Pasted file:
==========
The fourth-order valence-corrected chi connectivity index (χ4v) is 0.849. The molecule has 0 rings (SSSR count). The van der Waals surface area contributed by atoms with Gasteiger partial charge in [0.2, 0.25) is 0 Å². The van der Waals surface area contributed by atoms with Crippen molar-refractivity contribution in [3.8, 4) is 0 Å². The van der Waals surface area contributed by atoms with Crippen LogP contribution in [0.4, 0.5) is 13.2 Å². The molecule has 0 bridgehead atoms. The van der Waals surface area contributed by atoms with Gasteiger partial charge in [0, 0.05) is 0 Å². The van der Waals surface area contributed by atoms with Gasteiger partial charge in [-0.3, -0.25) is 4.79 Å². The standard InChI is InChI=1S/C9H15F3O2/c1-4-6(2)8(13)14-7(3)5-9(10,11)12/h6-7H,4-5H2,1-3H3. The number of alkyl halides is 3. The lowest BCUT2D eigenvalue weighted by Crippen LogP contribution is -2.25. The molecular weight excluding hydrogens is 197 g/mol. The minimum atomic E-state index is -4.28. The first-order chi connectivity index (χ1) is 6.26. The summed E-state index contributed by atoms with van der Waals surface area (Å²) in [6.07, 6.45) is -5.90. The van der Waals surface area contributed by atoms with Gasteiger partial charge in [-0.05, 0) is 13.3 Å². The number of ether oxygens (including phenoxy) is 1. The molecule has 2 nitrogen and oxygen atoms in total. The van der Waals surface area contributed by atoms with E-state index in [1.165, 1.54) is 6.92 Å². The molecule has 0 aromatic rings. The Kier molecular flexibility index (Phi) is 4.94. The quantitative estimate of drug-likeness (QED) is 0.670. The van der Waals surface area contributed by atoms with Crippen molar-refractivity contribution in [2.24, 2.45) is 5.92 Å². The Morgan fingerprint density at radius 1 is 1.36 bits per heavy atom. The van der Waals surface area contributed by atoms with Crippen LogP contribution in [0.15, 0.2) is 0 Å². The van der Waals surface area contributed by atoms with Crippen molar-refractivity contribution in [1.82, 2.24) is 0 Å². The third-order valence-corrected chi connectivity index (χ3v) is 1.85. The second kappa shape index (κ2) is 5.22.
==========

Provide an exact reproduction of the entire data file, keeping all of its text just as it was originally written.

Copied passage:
The fourth-order valence-corrected chi connectivity index (χ4v) is 0.849. The molecule has 0 rings (SSSR count). The van der Waals surface area contributed by atoms with Gasteiger partial charge in [0.2, 0.25) is 0 Å². The van der Waals surface area contributed by atoms with Crippen molar-refractivity contribution in [3.8, 4) is 0 Å². The van der Waals surface area contributed by atoms with Crippen LogP contribution in [0.4, 0.5) is 13.2 Å². The molecule has 0 bridgehead atoms. The van der Waals surface area contributed by atoms with Gasteiger partial charge in [0, 0.05) is 0 Å². The van der Waals surface area contributed by atoms with Gasteiger partial charge in [-0.3, -0.25) is 4.79 Å². The standard InChI is InChI=1S/C9H15F3O2/c1-4-6(2)8(13)14-7(3)5-9(10,11)12/h6-7H,4-5H2,1-3H3. The number of alkyl halides is 3. The lowest BCUT2D eigenvalue weighted by Crippen LogP contribution is -2.25. The molecular weight excluding hydrogens is 197 g/mol. The minimum atomic E-state index is -4.28. The first-order chi connectivity index (χ1) is 6.26. The summed E-state index contributed by atoms with van der Waals surface area (Å²) in [6.07, 6.45) is -5.90. The van der Waals surface area contributed by atoms with Gasteiger partial charge in [-0.05, 0) is 13.3 Å². The number of ether oxygens (including phenoxy) is 1. The molecule has 2 nitrogen and oxygen atoms in total. The van der Waals surface area contributed by atoms with E-state index in [1.165, 1.54) is 6.92 Å². The molecule has 0 aromatic rings. The Kier molecular flexibility index (Phi) is 4.94. The quantitative estimate of drug-likeness (QED) is 0.670. The van der Waals surface area contributed by atoms with Crippen molar-refractivity contribution in [2.24, 2.45) is 5.92 Å². The Morgan fingerprint density at radius 1 is 1.36 bits per heavy atom. The van der Waals surface area contributed by atoms with Crippen LogP contribution in [0.15, 0.2) is 0 Å². The van der Waals surface area contributed by atoms with Crippen molar-refractivity contribution in [1.82, 2.24) is 0 Å². The third-order valence-corrected chi connectivity index (χ3v) is 1.85. The second kappa shape index (κ2) is 5.22.